The first round of Spain’s women’s first division goalball league got underway earlier today in Madrid, with a pair of games played concurrently on two courts at Centros de Recursos Educativos ONCE. The first match on the right court saw Canarias Cludeon beat Catalunya 9 – 2.
Neither the Catalan side nor the Canaries had very deep benches. The Canaries had two options on their bench while the Catalans had only one.
Both teams evenly matched early on, though it took them a few throws to find the out-of-bounds. The team from the Canary Islands scored first, and appeared to have overall better on court conversation skills. The Catalyuna team answered back quickly though off a goal from number 1 who was playing in the center. Number 3 for the Cataluyans often seemed to play a bit out of her area, though this may have been a strategic decision to give player number 1 more room to move. The second goal by the Canary Islands team exploited the hole between number 3 and number 1. After they scored, the Catalan team took a time out. The third goal for the Canaries exploited the same whole. Following this, the Catalans moved player number 3 to the other side of the court. Because of the unannounced change, the Canary Islands got a penalty shot but were unable to get past player number 1. When the Canaries went back to trying to go to the side originally occupied by number 3, number 4 was able to stop it. The Canaries scored a fourth point after shooting the gap between and 4. The Canaries were awarded another penalty shot. Number 4 guarded the goal for her side, but was unable to block the short to give the Canaries their 5th goal. They led 5 – 1 at the half. On the other court, the team from Valencia was losing 1 – 2 to the team from Aragon. Teams for the next games were warming up on the center court.
The teams changed benches and sides of the court, with the Catalans making a change that saw number 3 go to the bench. The change appeared to give the Catalans some momentum, though number 5 bobbled a ball or two she could have handled more easily as it almost resulted in a goal for the Canaries. And then it did, as the ball hit the bottom of her feet and went in. Following that, the Catalan side put number 5 on the other side, with number 4 doing a better job defending that corner as the Canaries did not correct by shooting for that side. The Canaries did a change, brining in number 5 for number 2. Following that, the Catalans put number 4 on the other side and the Canaries managed to score on her to make the score 7 – 1. The Canaries took another timeout and the Catalans moved number 4 to the other side. The Canaries made another change, taking number 3 out and putting number 4 in, and in the center position. Number 4 for the Canaries had problems with her sight blocking goggles during the match, which was stopped twice to deal with this. The game was then stopped to deal with the goggles of number 4 on the Canaries. Number 1 for the Canaries was given a penalty for disruption, with number 4 taking the shot for her side. She scored as number 1 lunged in totally the wrong direction. At this point, it looked like the Canary Islands team had lost the plot as one player was facing the wrong direction and could not find her lines when the Catalans were shooting. The Catalans took a time out, and following a few throws back and forth, number 2 for the Canaries scored to bring the score to 8 – 2 off a whole left by number 5. The Canaries then scored again by getting past number 4 for the Catalans. Number 4 for the Canaries, playing in the center, still had issues with her location on the floor, almost letting a goal sore as she was facing the wrong direction, and then followed up by tossing the ball out almost at the half court line. The game ended 9 – 2 in favor of the Canaries. The game on the other court between Valencia and Aragon finished 8 – 1 in favor of Aragon.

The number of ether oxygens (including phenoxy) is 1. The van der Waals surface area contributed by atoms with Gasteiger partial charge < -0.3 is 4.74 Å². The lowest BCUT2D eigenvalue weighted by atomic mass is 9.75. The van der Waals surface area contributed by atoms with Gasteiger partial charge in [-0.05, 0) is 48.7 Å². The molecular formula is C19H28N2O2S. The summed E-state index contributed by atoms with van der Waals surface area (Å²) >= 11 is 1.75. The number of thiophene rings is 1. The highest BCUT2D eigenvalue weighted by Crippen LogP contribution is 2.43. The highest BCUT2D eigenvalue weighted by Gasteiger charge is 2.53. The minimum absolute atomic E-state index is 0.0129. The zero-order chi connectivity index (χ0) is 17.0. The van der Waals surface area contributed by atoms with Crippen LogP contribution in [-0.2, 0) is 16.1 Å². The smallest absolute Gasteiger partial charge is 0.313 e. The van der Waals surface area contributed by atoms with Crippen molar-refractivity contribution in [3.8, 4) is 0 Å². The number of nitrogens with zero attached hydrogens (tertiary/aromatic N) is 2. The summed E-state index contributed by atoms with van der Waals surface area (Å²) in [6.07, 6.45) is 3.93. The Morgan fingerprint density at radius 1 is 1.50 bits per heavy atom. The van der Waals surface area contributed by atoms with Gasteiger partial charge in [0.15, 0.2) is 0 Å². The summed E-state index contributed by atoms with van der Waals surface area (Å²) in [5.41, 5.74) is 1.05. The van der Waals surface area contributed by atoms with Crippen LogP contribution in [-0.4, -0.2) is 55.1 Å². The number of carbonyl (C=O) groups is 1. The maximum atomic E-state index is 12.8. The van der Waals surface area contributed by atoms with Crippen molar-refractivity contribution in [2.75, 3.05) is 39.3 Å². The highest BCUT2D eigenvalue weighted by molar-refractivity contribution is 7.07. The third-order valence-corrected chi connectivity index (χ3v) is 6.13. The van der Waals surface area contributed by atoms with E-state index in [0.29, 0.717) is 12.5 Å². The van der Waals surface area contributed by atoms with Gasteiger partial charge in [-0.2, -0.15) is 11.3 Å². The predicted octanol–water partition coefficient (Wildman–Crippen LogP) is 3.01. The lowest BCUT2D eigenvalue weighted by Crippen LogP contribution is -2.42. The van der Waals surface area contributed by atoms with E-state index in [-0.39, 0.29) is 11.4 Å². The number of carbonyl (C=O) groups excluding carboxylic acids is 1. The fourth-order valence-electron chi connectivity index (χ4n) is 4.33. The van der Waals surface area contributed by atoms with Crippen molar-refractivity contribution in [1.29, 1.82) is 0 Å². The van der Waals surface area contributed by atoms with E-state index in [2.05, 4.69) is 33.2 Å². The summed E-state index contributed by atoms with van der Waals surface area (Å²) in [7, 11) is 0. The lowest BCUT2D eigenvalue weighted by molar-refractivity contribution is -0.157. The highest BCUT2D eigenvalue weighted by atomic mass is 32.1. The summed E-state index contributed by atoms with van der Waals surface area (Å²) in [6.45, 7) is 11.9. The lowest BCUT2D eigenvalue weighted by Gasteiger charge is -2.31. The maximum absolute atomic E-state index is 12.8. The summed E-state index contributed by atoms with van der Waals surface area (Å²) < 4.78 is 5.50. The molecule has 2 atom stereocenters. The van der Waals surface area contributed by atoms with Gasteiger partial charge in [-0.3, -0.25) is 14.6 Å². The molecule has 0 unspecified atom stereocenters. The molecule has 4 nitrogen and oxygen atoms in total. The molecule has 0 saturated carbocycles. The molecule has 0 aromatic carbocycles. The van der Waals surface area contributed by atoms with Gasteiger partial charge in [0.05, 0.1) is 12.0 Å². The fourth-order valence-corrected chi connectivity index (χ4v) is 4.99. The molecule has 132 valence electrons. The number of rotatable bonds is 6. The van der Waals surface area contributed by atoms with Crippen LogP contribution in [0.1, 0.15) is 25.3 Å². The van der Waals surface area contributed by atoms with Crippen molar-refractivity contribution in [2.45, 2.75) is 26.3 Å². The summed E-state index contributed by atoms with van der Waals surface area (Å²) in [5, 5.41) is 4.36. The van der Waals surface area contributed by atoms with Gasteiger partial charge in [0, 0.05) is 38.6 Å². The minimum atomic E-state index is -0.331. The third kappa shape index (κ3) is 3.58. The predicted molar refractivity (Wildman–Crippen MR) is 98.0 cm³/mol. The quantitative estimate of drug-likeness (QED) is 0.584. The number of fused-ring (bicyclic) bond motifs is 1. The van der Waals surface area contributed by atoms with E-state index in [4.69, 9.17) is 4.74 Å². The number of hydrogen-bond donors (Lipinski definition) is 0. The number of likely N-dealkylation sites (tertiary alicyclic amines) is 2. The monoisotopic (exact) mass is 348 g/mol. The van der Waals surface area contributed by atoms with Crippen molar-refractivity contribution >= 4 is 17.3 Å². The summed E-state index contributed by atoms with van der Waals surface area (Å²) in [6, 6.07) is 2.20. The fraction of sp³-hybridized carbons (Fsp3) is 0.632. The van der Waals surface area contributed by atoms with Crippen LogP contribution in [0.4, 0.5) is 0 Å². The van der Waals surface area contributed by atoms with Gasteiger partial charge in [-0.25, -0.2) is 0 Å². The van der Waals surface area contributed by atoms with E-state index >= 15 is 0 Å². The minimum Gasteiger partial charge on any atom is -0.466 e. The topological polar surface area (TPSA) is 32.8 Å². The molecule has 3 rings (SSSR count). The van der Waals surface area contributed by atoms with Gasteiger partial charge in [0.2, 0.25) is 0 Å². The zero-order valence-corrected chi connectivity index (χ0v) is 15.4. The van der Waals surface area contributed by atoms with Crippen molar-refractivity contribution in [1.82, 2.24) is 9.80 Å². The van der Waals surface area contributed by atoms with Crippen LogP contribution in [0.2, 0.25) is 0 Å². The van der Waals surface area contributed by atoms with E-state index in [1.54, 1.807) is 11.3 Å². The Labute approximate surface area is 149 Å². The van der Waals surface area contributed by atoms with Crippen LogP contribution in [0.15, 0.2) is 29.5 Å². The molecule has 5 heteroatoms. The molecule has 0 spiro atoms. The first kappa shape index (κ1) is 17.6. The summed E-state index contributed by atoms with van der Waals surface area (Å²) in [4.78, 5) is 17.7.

Despite the game being played in Spain, the comments from the referee were all in English: “Play.”, “Out.” and “Block Out.” Directions for people watching the game though were in Spanish. The competition’s first game was not very well attended, with most of the people there either support staff, officials or players. Given the high level of play on display in a few games, it is a bit disheartening though a few people did show up to later games.
The contest was an important one as it gave additional high level domestic experience to Spain’s women national team players. The team currently has ten players, all of whom were competing today. The national squad is still looking to qualify for the 2016 Summer Paralympics, and those ten will eventually be cut down to five ahead of the 2015 IBSA World Games in Seoul. The team plans to use as their qualifying path as going through the European Championships is much more difficult as there is much greater depth in Europe than there is in the Americas where there are only really three teams, and Africa which is still looking for a women’s team to be created.